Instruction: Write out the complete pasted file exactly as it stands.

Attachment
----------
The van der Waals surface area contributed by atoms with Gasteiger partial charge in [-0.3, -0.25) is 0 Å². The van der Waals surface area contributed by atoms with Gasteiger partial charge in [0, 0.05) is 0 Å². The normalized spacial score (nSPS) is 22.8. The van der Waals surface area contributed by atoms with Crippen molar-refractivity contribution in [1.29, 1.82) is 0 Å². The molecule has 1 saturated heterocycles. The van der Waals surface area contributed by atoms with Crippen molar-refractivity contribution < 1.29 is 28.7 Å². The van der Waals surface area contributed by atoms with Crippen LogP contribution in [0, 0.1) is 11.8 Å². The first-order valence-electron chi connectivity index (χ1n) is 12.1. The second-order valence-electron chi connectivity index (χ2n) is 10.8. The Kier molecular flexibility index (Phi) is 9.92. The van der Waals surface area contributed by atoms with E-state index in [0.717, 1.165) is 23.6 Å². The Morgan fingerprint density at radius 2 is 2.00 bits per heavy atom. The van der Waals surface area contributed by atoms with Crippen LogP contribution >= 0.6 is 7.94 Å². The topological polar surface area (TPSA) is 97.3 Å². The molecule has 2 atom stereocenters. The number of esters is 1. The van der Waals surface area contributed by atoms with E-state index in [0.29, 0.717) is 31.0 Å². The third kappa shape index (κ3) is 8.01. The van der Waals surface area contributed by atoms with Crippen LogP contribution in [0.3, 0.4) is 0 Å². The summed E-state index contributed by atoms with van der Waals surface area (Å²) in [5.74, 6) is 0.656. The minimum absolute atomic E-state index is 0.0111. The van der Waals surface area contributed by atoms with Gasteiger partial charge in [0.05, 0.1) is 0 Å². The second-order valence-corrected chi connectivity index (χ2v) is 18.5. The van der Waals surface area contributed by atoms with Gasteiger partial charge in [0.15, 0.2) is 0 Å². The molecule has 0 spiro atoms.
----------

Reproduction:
The van der Waals surface area contributed by atoms with Gasteiger partial charge in [-0.3, -0.25) is 0 Å². The van der Waals surface area contributed by atoms with Gasteiger partial charge in [0, 0.05) is 0 Å². The normalized spacial score (nSPS) is 22.8. The van der Waals surface area contributed by atoms with Crippen molar-refractivity contribution in [1.29, 1.82) is 0 Å². The molecule has 1 saturated heterocycles. The van der Waals surface area contributed by atoms with Crippen molar-refractivity contribution < 1.29 is 28.7 Å². The van der Waals surface area contributed by atoms with Crippen LogP contribution in [0, 0.1) is 11.8 Å². The first-order valence-electron chi connectivity index (χ1n) is 12.1. The second-order valence-electron chi connectivity index (χ2n) is 10.8. The Kier molecular flexibility index (Phi) is 9.92. The van der Waals surface area contributed by atoms with E-state index in [0.717, 1.165) is 23.6 Å². The Morgan fingerprint density at radius 2 is 2.00 bits per heavy atom. The van der Waals surface area contributed by atoms with Crippen LogP contribution >= 0.6 is 7.94 Å². The topological polar surface area (TPSA) is 97.3 Å². The molecule has 2 atom stereocenters. The number of esters is 1. The van der Waals surface area contributed by atoms with E-state index in [0.29, 0.717) is 31.0 Å². The third kappa shape index (κ3) is 8.01. The van der Waals surface area contributed by atoms with Crippen LogP contribution in [0.3, 0.4) is 0 Å². The summed E-state index contributed by atoms with van der Waals surface area (Å²) in [5.74, 6) is 0.656. The minimum absolute atomic E-state index is 0.0111. The van der Waals surface area contributed by atoms with Gasteiger partial charge in [0.05, 0.1) is 0 Å². The second-order valence-corrected chi connectivity index (χ2v) is 18.5. The van der Waals surface area contributed by atoms with Gasteiger partial charge in [0.15, 0.2) is 0 Å². The molecule has 0 spiro atoms.